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From hip hop star to president, Wyclef fights for top job in quake-crisis Haiti

Singer Wyclef Jean is to run for president of earthquake-ravaged Haiti.

Jean's spokeswoman Cindy Tanenbaum said the hip hop artist, and former member of The Fugees, planned an announcement tomorrow and that he was preparing a political communications team.

His brother Samuel said the singer would announce his intentions in a televised interview from Haiti.

"We all believe he meets the constitutional requirements and he can do it," Samuel Jean said from his consulting office in Los Angeles.

Pierre Eric Jean-Jacques, the ex-head of the country's Chamber of Deputies, said last night that Jean would run as part of his coalition in the November 28 election.

Mr Jean-Jacques, who will be seeking to return to the Chamber of Deputies in the election, said he would be a candidate for a new coalition that calls itself Ansanm Nou Fo, which translates as 'together we are strong' in Creole.

Jean is popular in Haiti for his music and for his work through his charity Yele Haiti, which raised millions after the January 12 earthquake that killed an estimated 300,000 people.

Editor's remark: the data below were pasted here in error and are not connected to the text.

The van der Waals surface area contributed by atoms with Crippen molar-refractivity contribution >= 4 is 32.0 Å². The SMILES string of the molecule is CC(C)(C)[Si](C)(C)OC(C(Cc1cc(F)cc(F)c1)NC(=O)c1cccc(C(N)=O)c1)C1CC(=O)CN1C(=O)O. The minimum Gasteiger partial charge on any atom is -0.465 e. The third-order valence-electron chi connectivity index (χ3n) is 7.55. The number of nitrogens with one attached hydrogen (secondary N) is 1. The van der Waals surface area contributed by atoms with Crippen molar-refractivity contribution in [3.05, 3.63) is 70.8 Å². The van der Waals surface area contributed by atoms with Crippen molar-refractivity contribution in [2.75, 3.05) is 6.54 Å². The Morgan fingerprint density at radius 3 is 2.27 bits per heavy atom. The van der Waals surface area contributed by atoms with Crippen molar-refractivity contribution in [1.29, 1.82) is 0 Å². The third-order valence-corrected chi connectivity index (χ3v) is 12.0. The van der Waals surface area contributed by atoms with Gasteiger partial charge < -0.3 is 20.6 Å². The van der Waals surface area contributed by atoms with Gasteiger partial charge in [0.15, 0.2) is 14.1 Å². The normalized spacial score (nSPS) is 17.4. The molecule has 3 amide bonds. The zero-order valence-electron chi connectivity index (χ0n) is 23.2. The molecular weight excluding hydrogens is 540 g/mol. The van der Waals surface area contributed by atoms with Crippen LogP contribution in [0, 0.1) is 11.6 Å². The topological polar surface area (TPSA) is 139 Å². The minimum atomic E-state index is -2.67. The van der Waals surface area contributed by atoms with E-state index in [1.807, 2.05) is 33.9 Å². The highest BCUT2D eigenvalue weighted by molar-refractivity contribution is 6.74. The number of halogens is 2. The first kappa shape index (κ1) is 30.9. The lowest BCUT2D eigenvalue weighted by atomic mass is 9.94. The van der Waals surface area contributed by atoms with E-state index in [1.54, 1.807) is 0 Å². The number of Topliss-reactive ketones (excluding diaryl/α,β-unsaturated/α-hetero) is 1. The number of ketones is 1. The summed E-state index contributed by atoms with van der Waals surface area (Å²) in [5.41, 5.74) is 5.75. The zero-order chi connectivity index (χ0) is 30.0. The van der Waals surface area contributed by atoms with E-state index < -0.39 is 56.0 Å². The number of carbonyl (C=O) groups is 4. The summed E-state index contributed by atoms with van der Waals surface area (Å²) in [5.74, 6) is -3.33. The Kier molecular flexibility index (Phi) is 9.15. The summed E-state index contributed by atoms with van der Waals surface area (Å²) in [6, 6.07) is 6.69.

Dozens of candidates are expected to compete for the presidency in the November election, among them Jean's uncle Raymond Joseph, who is Haiti's ambassador in Washington.

Other likely candidates include former prime ministers, mayors and another popular Haitian musician, Michel 'Sweet Micky' Martelly.

All must register their candidacies with the country's electoral council by Saturday.


Questions surround Jean's qualifications for office. He must prove he has lived in Haiti for five consecutive years, owned property in the country and had no other citizenship but Haitian.

In 2007 the singer was named an official Haitian ambassador-at-large by President Rene Preval, whom Jean supported in his 2006 re-election bid. Mr Preval has served two non-consecutive terms and is barred by the constitution from seeking office again.

Reaction to his possible candidacy has been divided. The musician has a strikingly different profile than the generals, technocrats and priests who have led it before, speaking little French and Haitian Creole with a diaspora accent.

The office has never been an easy job -- presidents have only rarely completed a constitutional five-year term.

Most in history have been overthrown, assassinated, declared themselves "president for life" -- or some combination of the three.